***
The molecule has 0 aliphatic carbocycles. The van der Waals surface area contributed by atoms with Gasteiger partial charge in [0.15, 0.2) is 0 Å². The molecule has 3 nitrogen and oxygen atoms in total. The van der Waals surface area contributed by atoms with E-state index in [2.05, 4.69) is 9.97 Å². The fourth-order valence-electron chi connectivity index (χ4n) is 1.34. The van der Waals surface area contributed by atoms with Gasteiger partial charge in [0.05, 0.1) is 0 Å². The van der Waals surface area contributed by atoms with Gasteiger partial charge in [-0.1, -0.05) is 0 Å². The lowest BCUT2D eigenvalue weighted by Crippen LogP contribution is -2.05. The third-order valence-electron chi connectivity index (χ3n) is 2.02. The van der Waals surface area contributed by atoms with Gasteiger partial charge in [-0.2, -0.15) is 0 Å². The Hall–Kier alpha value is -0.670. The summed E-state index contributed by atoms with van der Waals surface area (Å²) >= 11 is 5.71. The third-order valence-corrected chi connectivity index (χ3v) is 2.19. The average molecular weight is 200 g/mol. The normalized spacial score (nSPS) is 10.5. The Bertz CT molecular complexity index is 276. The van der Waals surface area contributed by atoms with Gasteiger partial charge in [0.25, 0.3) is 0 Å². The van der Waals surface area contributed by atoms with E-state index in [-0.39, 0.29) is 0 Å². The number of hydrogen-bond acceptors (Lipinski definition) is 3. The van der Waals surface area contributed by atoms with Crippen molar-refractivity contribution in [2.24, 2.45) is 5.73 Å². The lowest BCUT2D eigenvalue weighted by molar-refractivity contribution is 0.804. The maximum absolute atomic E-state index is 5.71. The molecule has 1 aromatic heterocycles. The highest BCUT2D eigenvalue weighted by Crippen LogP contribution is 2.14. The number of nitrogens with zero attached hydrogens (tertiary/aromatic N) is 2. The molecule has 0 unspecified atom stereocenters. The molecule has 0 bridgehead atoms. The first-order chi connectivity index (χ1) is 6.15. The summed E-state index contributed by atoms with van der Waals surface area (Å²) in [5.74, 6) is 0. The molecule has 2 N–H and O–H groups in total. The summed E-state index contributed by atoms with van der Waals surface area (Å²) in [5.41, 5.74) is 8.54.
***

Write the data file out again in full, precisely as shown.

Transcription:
The molecule has 0 aliphatic carbocycles. The van der Waals surface area contributed by atoms with Gasteiger partial charge in [0.15, 0.2) is 0 Å². The molecule has 3 nitrogen and oxygen atoms in total. The van der Waals surface area contributed by atoms with E-state index in [2.05, 4.69) is 9.97 Å². The fourth-order valence-electron chi connectivity index (χ4n) is 1.34. The van der Waals surface area contributed by atoms with Gasteiger partial charge in [0.05, 0.1) is 0 Å². The van der Waals surface area contributed by atoms with Gasteiger partial charge in [-0.1, -0.05) is 0 Å². The lowest BCUT2D eigenvalue weighted by Crippen LogP contribution is -2.05. The third-order valence-electron chi connectivity index (χ3n) is 2.02. The van der Waals surface area contributed by atoms with Gasteiger partial charge in [-0.2, -0.15) is 0 Å². The Hall–Kier alpha value is -0.670. The summed E-state index contributed by atoms with van der Waals surface area (Å²) >= 11 is 5.71. The third-order valence-corrected chi connectivity index (χ3v) is 2.19. The average molecular weight is 200 g/mol. The normalized spacial score (nSPS) is 10.5. The Bertz CT molecular complexity index is 276. The van der Waals surface area contributed by atoms with Gasteiger partial charge in [0.25, 0.3) is 0 Å². The van der Waals surface area contributed by atoms with E-state index in [-0.39, 0.29) is 0 Å². The number of hydrogen-bond acceptors (Lipinski definition) is 3. The van der Waals surface area contributed by atoms with Crippen molar-refractivity contribution in [2.24, 2.45) is 5.73 Å². The lowest BCUT2D eigenvalue weighted by molar-refractivity contribution is 0.804. The maximum absolute atomic E-state index is 5.71. The molecule has 1 aromatic heterocycles. The highest BCUT2D eigenvalue weighted by Crippen LogP contribution is 2.14. The number of nitrogens with zero attached hydrogens (tertiary/aromatic N) is 2. The molecule has 0 unspecified atom stereocenters. The molecule has 0 bridgehead atoms. The first-order chi connectivity index (χ1) is 6.15. The summed E-state index contributed by atoms with van der Waals surface area (Å²) in [5.74, 6) is 0. The molecule has 2 N–H and O–H groups in total. The summed E-state index contributed by atoms with van der Waals surface area (Å²) in [5.41, 5.74) is 8.54.